'I've changed our plans,' she said simply. 'There are some things we need to talk about.'
She hopped back a couple of steps, unsnapped her skirt and removed it, tossing it onto a chair, then did the same with her shirt. She was wearing a short leotard, cut high at the hips, and oh, was she beautiful! She had the lean, softly muscular physique of a swimmer, and her leg was gorgeously shapely. Her smooth round left hip was fully displayed. She motioned for me to sit on the bed as she said
'It's time for you to stop being bashful and me to stop being coy. A friend from home sent me that Penthouse last week, thinking I'd be interested, and the penny dropped. No, don't worry, I'm really fond of you and I'm flattered that you think my physique is beautiful. So when I greeted you with my prosthesis on the other night, it was a test----you know I hate wearing the thing. You passed!
'And then it occurred to me that sending you the magazine would show you that I'd uncovered your, umm, æsthetic standards, and that it was okay with me, and that you aren't alone, all at the same time.'
I looked up at her as she hopped over to me and took my hands; my eyes were moist with relief, admiration, and fondness.
'You're so sweet!' was all I could say. She smiled and bent over to kiss me, then straight ened, let go of my right hand, and turned her left hip toward me.
'Here's what my stump looks like. Go ahead, it doesn't bite! I call it my stump for lack of a better word, even though there's really no stump there. Here, put your hand underneath it.'
I did as she instructed; her skin was cool and smooth, the flesh of her stump a curious combination of firmness and softness. Her buttock curved beautifully around onto her hip, without an intervening leg. A thin white scar ran diagonally from the crest of her hip to just beside the wisps of pubic hair visible from under her leotard.
'It's not really sensitive,' she said, 'except at a couple of places along the scar.'
I took my hand away and she gently probed her scar with her fingers. 'Here----ow!... and here,' she said, indicating one point toward the inside of her stump and another at the far outside end of the scar. 'It also hurts when I press too hard over where the joint was.'
'What does it feel like when you press there?' I asked.
'Along the scar I get kind of electric jolts,' she replied, 'some times just in my stump but some times in my phantom too. When I press on the middle it's just kind of a deep discomfort, hard to describe.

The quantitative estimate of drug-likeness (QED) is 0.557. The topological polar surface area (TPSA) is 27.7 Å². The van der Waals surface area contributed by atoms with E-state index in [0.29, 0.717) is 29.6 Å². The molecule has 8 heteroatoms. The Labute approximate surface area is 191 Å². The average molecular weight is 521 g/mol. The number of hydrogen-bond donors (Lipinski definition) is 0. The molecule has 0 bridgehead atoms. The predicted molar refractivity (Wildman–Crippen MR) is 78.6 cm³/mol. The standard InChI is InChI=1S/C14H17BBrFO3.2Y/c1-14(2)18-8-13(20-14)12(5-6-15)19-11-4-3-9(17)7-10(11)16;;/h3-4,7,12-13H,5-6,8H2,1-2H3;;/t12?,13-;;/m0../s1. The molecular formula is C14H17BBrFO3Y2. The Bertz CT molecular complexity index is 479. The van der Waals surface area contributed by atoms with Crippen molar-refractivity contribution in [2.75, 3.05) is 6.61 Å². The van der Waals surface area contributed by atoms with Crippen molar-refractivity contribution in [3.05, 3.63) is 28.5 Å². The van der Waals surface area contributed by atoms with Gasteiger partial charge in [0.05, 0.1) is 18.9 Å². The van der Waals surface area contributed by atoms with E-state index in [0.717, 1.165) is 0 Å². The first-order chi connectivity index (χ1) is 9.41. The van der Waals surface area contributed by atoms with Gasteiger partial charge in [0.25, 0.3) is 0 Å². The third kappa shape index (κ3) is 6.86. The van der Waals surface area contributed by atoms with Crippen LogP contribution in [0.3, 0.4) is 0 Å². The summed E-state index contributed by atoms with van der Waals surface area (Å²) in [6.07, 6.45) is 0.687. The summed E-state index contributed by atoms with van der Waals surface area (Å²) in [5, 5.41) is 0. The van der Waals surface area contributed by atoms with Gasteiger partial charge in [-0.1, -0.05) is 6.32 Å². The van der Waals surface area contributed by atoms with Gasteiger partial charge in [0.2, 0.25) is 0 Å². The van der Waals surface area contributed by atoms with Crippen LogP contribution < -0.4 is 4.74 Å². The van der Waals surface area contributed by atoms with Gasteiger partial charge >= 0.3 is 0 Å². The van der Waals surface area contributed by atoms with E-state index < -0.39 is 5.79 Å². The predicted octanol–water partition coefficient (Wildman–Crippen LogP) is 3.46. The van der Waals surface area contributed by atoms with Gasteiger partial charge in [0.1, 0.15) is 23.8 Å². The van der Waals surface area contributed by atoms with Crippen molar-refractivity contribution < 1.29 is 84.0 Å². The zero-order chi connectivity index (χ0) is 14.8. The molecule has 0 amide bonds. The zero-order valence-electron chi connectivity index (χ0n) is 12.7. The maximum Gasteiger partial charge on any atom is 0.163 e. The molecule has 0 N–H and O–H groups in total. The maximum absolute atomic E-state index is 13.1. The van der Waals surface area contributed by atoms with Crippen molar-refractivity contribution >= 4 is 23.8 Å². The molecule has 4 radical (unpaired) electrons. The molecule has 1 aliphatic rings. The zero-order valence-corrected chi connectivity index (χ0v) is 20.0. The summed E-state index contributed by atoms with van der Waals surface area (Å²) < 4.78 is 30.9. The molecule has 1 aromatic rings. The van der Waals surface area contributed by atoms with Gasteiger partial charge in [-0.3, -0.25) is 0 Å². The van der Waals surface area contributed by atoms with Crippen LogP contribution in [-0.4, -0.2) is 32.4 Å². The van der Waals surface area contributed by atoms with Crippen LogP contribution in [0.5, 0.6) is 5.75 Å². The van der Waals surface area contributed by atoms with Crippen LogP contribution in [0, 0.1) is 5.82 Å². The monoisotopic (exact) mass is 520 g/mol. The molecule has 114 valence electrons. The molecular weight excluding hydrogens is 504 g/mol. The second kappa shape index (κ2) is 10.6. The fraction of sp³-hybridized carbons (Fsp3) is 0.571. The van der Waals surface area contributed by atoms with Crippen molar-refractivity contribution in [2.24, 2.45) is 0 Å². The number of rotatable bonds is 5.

'She turned, sat on my lap, and put her right arm around my shoulders, kissing me quickly.
'The day I met you, in the library, I saw you massage it. What was that about?' I asked.
'Those sensitive spots in my stump tend to act up a few days before my period or when the weather's changing,' she replied, 'and some gentle massage quiets things down.'
I put my right hand gently over her stump again and gently massaged it, absorbing the new sensations.
'What does this feel like?' I asked.
'It feels like you're massaging my stump!' she said with a quick smile. 'Actually, having my stump touched felt really weird for the first few months after my amputation. When I put my hand over it, it felt like I was touching the inside of my thigh and the outside at the same time, with nothing in between except a really sensitive scar that gave me phantom jolts. Then things quieted down with the scar, and I got used to not having a leg there. So now it just feels like my stump.'
She settled deeper into my lap, and put her head on my shoulder. 'Do you like feeling it?'
'I do. It's very...arousing. How does it feel for you?'
'Well, it doesn't turn me on, but it doesn't turn me off either. I really like having you touch me. You're welcome to my stump so long as you pay attention to my other erogenous zones, too!'
'Any particular place you'd like me to start?'
'Well, how about beginning with my foot and leg?' She sat on the bed, then stretched out, her head on her arms. 'They get a workout, you know. Then we can work our way upstairs, so to speak.'
And that's how all of this began.
I grow fonder of you every day, and even when we are having one of our occasional rough patches, I love you for the dedication you have always had to our togetherness, and your willingness to confront difficulty squarely. You still seem to know me better than I know myself, so much of the time! Here we still are, after fourteen years of knowing each other, ten years of marriage, and two (!) kids. I can hardly wait to learn all of the things we still have to learn from and about each other.